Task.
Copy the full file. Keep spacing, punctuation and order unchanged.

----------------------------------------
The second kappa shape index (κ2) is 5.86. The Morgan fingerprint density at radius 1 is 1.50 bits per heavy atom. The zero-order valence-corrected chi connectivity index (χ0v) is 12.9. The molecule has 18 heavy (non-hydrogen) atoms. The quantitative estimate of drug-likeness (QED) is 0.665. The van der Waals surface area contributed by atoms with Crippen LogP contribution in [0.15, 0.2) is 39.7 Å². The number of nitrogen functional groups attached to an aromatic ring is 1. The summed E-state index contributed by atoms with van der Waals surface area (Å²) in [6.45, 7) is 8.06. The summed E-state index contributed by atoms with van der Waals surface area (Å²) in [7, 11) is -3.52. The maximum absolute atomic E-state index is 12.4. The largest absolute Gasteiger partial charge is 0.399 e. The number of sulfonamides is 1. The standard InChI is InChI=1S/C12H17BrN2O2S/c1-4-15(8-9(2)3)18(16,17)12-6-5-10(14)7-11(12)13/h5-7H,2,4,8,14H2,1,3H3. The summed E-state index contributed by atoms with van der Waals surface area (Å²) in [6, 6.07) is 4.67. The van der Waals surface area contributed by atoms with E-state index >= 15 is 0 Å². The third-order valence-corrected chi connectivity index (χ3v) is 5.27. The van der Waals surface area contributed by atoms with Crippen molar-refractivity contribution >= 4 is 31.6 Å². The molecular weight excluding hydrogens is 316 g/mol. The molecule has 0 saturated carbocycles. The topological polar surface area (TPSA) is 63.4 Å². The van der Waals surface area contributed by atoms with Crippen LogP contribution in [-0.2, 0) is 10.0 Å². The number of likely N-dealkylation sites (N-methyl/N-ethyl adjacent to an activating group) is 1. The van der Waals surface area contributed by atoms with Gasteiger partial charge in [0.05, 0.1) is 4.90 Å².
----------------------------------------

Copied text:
The second kappa shape index (κ2) is 5.86. The Morgan fingerprint density at radius 1 is 1.50 bits per heavy atom. The zero-order valence-corrected chi connectivity index (χ0v) is 12.9. The molecule has 18 heavy (non-hydrogen) atoms. The quantitative estimate of drug-likeness (QED) is 0.665. The van der Waals surface area contributed by atoms with Crippen LogP contribution in [0.15, 0.2) is 39.7 Å². The number of nitrogen functional groups attached to an aromatic ring is 1. The summed E-state index contributed by atoms with van der Waals surface area (Å²) in [6.45, 7) is 8.06. The summed E-state index contributed by atoms with van der Waals surface area (Å²) in [7, 11) is -3.52. The maximum absolute atomic E-state index is 12.4. The largest absolute Gasteiger partial charge is 0.399 e. The number of sulfonamides is 1. The standard InChI is InChI=1S/C12H17BrN2O2S/c1-4-15(8-9(2)3)18(16,17)12-6-5-10(14)7-11(12)13/h5-7H,2,4,8,14H2,1,3H3. The summed E-state index contributed by atoms with van der Waals surface area (Å²) in [6, 6.07) is 4.67. The van der Waals surface area contributed by atoms with E-state index >= 15 is 0 Å². The third-order valence-corrected chi connectivity index (χ3v) is 5.27. The van der Waals surface area contributed by atoms with Crippen molar-refractivity contribution >= 4 is 31.6 Å². The molecular weight excluding hydrogens is 316 g/mol. The molecule has 0 saturated carbocycles. The topological polar surface area (TPSA) is 63.4 Å². The van der Waals surface area contributed by atoms with Crippen LogP contribution in [-0.2, 0) is 10.0 Å². The number of likely N-dealkylation sites (N-methyl/N-ethyl adjacent to an activating group) is 1. The van der Waals surface area contributed by atoms with Gasteiger partial charge in [0.05, 0.1) is 4.90 Å².